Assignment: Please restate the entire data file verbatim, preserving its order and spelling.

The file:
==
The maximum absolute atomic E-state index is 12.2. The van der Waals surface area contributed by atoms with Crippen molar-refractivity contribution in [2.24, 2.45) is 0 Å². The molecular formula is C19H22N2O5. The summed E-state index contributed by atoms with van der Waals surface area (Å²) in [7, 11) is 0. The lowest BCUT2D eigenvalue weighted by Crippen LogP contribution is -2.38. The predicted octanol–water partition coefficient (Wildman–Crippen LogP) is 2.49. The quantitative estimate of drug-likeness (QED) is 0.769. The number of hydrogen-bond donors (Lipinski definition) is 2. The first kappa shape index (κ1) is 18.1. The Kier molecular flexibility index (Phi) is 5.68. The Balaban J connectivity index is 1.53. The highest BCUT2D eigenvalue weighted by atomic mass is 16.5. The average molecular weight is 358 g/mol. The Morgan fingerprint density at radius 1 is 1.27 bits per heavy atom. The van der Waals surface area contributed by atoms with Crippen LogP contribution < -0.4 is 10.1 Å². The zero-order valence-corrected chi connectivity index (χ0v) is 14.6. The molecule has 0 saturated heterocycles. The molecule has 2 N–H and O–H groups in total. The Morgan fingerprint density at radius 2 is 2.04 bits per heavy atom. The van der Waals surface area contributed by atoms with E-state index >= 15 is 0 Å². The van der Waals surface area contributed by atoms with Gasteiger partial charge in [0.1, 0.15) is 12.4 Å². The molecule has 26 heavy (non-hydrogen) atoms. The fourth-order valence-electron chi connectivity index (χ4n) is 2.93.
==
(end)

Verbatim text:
The maximum absolute atomic E-state index is 12.2. The van der Waals surface area contributed by atoms with Crippen molar-refractivity contribution in [2.24, 2.45) is 0 Å². The molecular formula is C19H22N2O5. The summed E-state index contributed by atoms with van der Waals surface area (Å²) in [7, 11) is 0. The lowest BCUT2D eigenvalue weighted by Crippen LogP contribution is -2.38. The predicted octanol–water partition coefficient (Wildman–Crippen LogP) is 2.49. The quantitative estimate of drug-likeness (QED) is 0.769. The number of hydrogen-bond donors (Lipinski definition) is 2. The first kappa shape index (κ1) is 18.1. The Kier molecular flexibility index (Phi) is 5.68. The Balaban J connectivity index is 1.53. The highest BCUT2D eigenvalue weighted by atomic mass is 16.5. The average molecular weight is 358 g/mol. The Morgan fingerprint density at radius 1 is 1.27 bits per heavy atom. The van der Waals surface area contributed by atoms with Crippen LogP contribution < -0.4 is 10.1 Å². The zero-order valence-corrected chi connectivity index (χ0v) is 14.6. The molecule has 0 saturated heterocycles. The molecule has 2 N–H and O–H groups in total. The Morgan fingerprint density at radius 2 is 2.04 bits per heavy atom. The van der Waals surface area contributed by atoms with E-state index >= 15 is 0 Å². The van der Waals surface area contributed by atoms with Gasteiger partial charge in [0.1, 0.15) is 12.4 Å². The molecule has 26 heavy (non-hydrogen) atoms. The fourth-order valence-electron chi connectivity index (χ4n) is 2.93.